Friday, 8 March 2013

what were all the row?

I’ve had a song running tiresomely and unseasonably through my mind over the last few days, a song I don’t think I have heard or sung for sixty years or more, not in fact since we learnt to sing it when I was at prep school.

The snatch I remember starts out as Good King Wenceslas but then morphs into something else.

"Good King Wenceslas looked out," sings we with splendid power:
Several neighbours looked out too, to see what all the row were!
We sings forte (sounded like a hundred),
Even in the soft bits how we thundered!

With the modern resources of Google and YouTube I was able to track it down. It proves to be a comic song entitled ‘The Carol Singers’, by T. C. Sterndale Bennett and Charles Haynes.

The full text is to be found here, and there is a performance of it here.

As you can see, it is written in a style that Jack Windsor Lewis calls ‘linguistic slumming’, with non-standard -s endings on non-third-person-singular verbs, were for was, ˈhʌndə(r)d for hundred and the like.

…And some rather tortured rhymes. There is no w in power ˈpaʊə when spoken rather than sung. This is for the same reason as applies to the lesser of two weevils joke (blog, 31 Aug 2010), and no matter how much you resist the tendency to smooth aʊə towards aə ~ aː, it can never really rhyme with row were ˈraʊ wɜː. Note that were has to take its strong form wɜː here, with the long/strong vowel, not just because it is sung but also because it is ‘stranded’ (followed by a syntactic gap — see blog, 28 May 2008).


  1. Would ˈraʊ wə be impossible, or even ˈraʊ ə?

    Is there always a clear difference between No idea what all the row's about and no idea what all the row w's about?

  2. I would always sing power with a w unless there were some pressing musical reason not to. Yes, it's slightly exaggerated in this case, but what else should we expect from a comic song?

    An unexaggerated w is what one sings in The flowers that bloom in the spring, tra-la and doesn't sing in (anglicised) Oh flower of Scotland.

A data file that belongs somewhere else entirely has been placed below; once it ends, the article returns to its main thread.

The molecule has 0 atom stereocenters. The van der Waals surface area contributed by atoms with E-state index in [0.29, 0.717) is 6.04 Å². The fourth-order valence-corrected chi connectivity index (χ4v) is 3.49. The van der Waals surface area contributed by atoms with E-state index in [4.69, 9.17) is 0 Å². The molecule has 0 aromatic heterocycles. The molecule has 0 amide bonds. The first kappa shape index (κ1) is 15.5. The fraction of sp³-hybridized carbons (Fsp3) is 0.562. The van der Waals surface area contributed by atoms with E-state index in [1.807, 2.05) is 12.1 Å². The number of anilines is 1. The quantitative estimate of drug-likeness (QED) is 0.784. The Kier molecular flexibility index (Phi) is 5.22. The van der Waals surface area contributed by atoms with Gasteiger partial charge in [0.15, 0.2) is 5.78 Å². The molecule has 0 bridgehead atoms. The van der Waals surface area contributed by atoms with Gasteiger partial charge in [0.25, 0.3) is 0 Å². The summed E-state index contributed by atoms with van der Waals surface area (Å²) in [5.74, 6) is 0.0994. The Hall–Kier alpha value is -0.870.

3. Another suitable candidate for an energetic w:

    Cosher Bailey had an engine
    It was always wanting mending,
    And according to the power,
    She could do four miles an hour

    And there's no following word like were to motivate it.

    1. But that would be enough of a rhyme whatever your pronunciation is.

    2. Yes, but it fits the music much better with w.

  4. I note that the singer in the video doesn't actually say hunderd; he sacrifices the rhyme instead. This must have been a standard pronunciation as recently as a century and a half ago, however:

    Cannon to right of them,
    Cannon to left of them,
    Cannon in front of them
      Volley'd and thunder'd;
    Storm'd at with shot and shell,
    Boldly they rode and well,
    Into the jaws of Death,
    Into the mouth of Hell
      Rode the six hundred.

    There's another rhyme that the singer sacrifices, in this case to make the pun clearer:

    Still we never got no cash
      Which didn't seem quite just,
    Seeing we'd stood there for hours
      And singing fit to bust.
    Then our p'liceman, old Bob Bates
      Comes up a scad [?] improper,
    "Good old Bob!" young Perkins said,
      "At last we got a copper/cuppa!"

    Anyhow, the word sounds like "cuppa" to me.

    1. There does exist a cylinder recording of Lord Tennyson reciting The Charge of the Light Brigade (Wikipedia Ogg Vorbis file), although the quality is low and the end of each stanza he seems to speak at a lower pitch which the phonogram hasn't picked up. The one instance I can make out, he seems to be pronouncing "thunder'd" and "hundred" differently, so perhaps it's just a near-rhyme.

      Of course in the Westcountry "hundred" is still ˈhʌndɚd, that metathesis being common in unstressed syllables (e.g. "children" as ˈtʃɪldɚn or ˈtʃɪlɚn), but in my experience it's not productive anymore in stressed syllables, with the exception of the lexicalized pair "great"–"gurt" ɡɚt.

    2. Fascinating! A very open TRAP vowel. Also the expected open and relatively unrounded (compared to today's RP) THOUGHT/NORTH vowel.